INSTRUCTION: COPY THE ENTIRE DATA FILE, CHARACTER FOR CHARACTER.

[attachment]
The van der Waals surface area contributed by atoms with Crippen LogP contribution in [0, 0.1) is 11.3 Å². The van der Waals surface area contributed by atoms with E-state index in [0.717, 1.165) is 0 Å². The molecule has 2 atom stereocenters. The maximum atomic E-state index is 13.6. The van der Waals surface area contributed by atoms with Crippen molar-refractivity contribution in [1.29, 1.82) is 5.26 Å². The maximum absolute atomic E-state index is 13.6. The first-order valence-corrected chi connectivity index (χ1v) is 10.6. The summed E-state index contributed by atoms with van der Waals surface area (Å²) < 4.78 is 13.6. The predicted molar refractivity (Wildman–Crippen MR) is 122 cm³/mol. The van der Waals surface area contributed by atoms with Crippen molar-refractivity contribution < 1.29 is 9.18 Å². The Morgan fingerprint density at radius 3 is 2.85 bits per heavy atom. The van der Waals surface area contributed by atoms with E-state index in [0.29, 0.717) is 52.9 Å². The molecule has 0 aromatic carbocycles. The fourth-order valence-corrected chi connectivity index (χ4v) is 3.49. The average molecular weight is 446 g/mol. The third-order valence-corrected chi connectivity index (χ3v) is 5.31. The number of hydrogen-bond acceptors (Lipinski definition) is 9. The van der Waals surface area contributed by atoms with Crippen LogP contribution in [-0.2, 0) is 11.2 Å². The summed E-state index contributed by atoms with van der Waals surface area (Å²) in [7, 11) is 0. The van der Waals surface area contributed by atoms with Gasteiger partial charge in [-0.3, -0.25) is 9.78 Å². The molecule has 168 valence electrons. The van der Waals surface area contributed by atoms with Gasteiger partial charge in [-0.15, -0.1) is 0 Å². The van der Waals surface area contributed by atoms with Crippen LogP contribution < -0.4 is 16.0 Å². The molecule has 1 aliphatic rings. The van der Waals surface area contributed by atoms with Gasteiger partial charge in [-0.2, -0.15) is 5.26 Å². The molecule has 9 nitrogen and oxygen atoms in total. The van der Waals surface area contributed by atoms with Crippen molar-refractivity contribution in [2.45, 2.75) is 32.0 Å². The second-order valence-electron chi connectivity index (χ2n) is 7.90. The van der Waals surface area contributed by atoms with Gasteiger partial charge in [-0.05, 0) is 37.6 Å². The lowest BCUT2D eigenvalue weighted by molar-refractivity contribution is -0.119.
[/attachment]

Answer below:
The van der Waals surface area contributed by atoms with Crippen LogP contribution in [0, 0.1) is 11.3 Å². The van der Waals surface area contributed by atoms with E-state index in [0.717, 1.165) is 0 Å². The molecule has 2 atom stereocenters. The maximum atomic E-state index is 13.6. The van der Waals surface area contributed by atoms with Crippen molar-refractivity contribution in [1.29, 1.82) is 5.26 Å². The maximum absolute atomic E-state index is 13.6. The first-order valence-corrected chi connectivity index (χ1v) is 10.6. The summed E-state index contributed by atoms with van der Waals surface area (Å²) < 4.78 is 13.6. The predicted molar refractivity (Wildman–Crippen MR) is 122 cm³/mol. The van der Waals surface area contributed by atoms with Crippen molar-refractivity contribution < 1.29 is 9.18 Å². The Morgan fingerprint density at radius 3 is 2.85 bits per heavy atom. The van der Waals surface area contributed by atoms with E-state index in [0.29, 0.717) is 52.9 Å². The molecule has 0 aromatic carbocycles. The fourth-order valence-corrected chi connectivity index (χ4v) is 3.49. The average molecular weight is 446 g/mol. The third-order valence-corrected chi connectivity index (χ3v) is 5.31. The number of hydrogen-bond acceptors (Lipinski definition) is 9. The van der Waals surface area contributed by atoms with Crippen LogP contribution in [-0.2, 0) is 11.2 Å². The summed E-state index contributed by atoms with van der Waals surface area (Å²) in [7, 11) is 0. The van der Waals surface area contributed by atoms with Gasteiger partial charge in [-0.3, -0.25) is 9.78 Å². The molecule has 168 valence electrons. The van der Waals surface area contributed by atoms with Gasteiger partial charge in [-0.15, -0.1) is 0 Å². The van der Waals surface area contributed by atoms with Crippen LogP contribution < -0.4 is 16.0 Å². The molecule has 1 aliphatic rings. The van der Waals surface area contributed by atoms with Gasteiger partial charge in [-0.2, -0.15) is 5.26 Å². The molecule has 9 nitrogen and oxygen atoms in total. The van der Waals surface area contributed by atoms with Crippen molar-refractivity contribution in [2.45, 2.75) is 32.0 Å². The second-order valence-electron chi connectivity index (χ2n) is 7.90. The van der Waals surface area contributed by atoms with Gasteiger partial charge in [-0.05, 0) is 37.6 Å². The lowest BCUT2D eigenvalue weighted by molar-refractivity contribution is -0.119.